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Artist Havoc Hendricks: Making a Living by Drawing on Walls

Artist Havoc Hendricks has made a living drawing original fine art on walls, snowboards, clothing, canvas and more


If you’ve ever told your kids not to draw on the walls, perhaps it’s time to rethink that stance. Artist Havoc Hendricks has made a living drawing fine art on walls, snowboards, clothing, canvas and more. He was the fidgety kid that never grew out of always doing something with his hands. 

 When he was in grad school, Havoc spent his free time painting. When he sold his first piece to a neighbor, it opened his eyes to the idea that he could make a living making art.

As a self-taught artist, Havoc benefited from the freedom of discovering his tools, techniques and style without constraints. Since Havoc couldn’t draw a realistic person, he focused on the world of abstract art, where he could thrive.

Painting a large variety of things, from abstract flowers to mythical creatures, helped Havoc discover not only what he could do, but also what he enjoyed creating. He found that he enjoyed doing geodes and moons, and just as important, that people liked buying them. A critical juncture was reached where he was making as much money selling art as a hobby, as he was from his day job. This gave him the courage to take the leap to painting full time, and Havoc decided to give it six months.

With no art business experience, there was a steep learning curve. Being an artist is so much more than creating. Havoc found that for success you have to build your own brand and carve your own niche. Luckily, he found the place where those essentials intersect. It was a few years into painting when drawing lines on a napkin inspired Havoc to create the mountain line work he’s so well-known for. These picturesque murals now grace the walls of the Gateway Mall, buildings all over downtown Provo, Jackson Hole, New York City, and more.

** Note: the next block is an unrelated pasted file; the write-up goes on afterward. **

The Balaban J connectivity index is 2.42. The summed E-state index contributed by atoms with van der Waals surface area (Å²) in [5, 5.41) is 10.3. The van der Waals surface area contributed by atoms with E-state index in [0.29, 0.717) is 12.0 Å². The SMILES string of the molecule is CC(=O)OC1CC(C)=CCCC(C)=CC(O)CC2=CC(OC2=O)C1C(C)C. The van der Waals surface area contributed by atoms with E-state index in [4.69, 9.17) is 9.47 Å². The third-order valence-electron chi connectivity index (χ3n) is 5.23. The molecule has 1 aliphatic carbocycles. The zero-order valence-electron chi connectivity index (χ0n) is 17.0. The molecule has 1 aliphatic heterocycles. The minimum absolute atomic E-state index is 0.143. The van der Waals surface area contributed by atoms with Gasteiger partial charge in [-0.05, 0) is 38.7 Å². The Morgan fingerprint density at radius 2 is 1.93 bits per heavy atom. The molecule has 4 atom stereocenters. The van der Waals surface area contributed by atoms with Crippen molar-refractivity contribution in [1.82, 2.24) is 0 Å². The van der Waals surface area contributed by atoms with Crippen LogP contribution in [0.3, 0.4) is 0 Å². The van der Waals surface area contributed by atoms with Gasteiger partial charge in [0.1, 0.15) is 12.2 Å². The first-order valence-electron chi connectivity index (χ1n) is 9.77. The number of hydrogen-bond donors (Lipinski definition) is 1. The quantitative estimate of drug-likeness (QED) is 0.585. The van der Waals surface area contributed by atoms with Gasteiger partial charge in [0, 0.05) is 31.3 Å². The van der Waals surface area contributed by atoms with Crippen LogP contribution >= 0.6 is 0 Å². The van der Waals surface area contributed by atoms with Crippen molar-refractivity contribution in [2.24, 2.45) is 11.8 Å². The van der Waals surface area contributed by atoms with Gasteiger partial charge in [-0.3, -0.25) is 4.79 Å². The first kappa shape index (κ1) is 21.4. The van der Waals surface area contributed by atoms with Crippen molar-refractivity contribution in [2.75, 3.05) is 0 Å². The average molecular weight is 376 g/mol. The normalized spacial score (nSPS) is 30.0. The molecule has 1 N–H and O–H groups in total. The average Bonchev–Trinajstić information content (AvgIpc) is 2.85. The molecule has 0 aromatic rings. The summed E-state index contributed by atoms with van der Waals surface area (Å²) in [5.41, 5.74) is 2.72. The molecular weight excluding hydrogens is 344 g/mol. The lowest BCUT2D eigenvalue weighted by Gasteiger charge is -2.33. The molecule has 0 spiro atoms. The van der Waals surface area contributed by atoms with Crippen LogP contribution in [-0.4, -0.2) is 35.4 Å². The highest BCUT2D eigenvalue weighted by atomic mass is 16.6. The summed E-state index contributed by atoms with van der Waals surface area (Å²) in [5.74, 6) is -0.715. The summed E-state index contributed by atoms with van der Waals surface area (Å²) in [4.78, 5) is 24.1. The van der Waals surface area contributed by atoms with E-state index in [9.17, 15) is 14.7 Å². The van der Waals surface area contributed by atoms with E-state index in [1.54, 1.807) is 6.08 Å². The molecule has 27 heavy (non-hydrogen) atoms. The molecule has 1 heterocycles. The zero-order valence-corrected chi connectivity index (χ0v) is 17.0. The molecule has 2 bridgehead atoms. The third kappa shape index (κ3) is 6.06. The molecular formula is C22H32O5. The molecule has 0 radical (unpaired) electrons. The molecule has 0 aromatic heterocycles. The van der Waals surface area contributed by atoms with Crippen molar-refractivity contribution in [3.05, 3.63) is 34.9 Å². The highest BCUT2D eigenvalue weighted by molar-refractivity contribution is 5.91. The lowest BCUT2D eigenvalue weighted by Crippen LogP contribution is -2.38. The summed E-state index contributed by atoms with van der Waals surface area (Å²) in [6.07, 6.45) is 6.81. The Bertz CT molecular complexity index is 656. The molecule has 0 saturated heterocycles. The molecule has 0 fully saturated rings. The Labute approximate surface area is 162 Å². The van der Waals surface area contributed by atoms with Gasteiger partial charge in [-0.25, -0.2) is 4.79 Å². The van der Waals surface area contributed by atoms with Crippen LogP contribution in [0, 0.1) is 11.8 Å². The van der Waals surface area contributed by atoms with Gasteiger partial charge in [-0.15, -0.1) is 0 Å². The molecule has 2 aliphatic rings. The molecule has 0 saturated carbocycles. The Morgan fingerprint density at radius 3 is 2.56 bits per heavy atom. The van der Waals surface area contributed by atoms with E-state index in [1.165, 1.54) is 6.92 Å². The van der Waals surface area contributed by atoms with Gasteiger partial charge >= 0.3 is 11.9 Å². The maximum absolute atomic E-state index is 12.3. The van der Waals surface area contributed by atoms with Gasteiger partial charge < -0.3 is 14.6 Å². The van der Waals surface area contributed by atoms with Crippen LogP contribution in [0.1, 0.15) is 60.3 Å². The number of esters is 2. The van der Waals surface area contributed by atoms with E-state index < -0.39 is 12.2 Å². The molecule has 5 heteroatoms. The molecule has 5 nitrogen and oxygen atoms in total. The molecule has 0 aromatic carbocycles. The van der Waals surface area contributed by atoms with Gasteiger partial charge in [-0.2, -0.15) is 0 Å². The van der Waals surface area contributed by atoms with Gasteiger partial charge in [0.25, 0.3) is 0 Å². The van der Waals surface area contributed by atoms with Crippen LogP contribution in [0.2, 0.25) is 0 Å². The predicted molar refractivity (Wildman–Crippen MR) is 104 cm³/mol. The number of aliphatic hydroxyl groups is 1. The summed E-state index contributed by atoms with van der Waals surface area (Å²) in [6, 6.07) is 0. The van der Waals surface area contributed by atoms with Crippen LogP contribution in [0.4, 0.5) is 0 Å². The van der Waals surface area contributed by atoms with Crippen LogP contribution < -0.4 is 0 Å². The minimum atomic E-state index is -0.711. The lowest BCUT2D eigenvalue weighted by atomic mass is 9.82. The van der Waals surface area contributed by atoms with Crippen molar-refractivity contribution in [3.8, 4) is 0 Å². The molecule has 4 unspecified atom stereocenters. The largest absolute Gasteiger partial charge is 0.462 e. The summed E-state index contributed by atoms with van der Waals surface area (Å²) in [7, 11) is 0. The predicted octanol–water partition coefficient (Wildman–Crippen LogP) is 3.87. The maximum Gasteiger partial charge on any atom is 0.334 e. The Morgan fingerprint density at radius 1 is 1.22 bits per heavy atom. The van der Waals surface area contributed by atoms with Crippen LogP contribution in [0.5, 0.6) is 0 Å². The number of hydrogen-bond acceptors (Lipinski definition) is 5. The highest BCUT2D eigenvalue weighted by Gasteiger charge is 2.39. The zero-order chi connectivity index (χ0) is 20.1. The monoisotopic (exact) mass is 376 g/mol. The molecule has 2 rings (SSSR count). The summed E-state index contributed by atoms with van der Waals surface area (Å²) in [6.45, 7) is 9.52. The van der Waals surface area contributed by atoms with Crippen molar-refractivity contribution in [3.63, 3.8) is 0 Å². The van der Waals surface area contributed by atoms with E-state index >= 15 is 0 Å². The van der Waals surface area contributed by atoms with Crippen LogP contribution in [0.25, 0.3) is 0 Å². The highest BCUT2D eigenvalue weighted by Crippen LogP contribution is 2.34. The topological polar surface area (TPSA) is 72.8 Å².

Detailed minimalism is his mantra. “A tree is so minimal you almost never even notice it’s there. Yet once you get closer, you start looking at the patterns and the biology. It’s the same with mountains, water, and clouds.” 

Havoc incorporates this concept into his art. From across the room what looks like a painting of a circle with a simple color palette becomes lines with the texture of a moon as you walk closer to it. “You can analyze those details and really get lost in them. I enjoy that.”

It is truly original art. “Even if I wanted to make the same piece twice, I literally couldn’t. I can control 90 percent, but there’s 10 percent I have no control over. The details will always be unique. I’m trying one new thing every time. Partly because I want to get better and partly because I don’t want to get bored.”

So, when your kids get bored, don’t be afraid to let them draw on the walls, and perhaps, like Havoc, they’ll forge a creative career path. “I’ve been able to pursue what I wanted to do, and it’s been a dream.”


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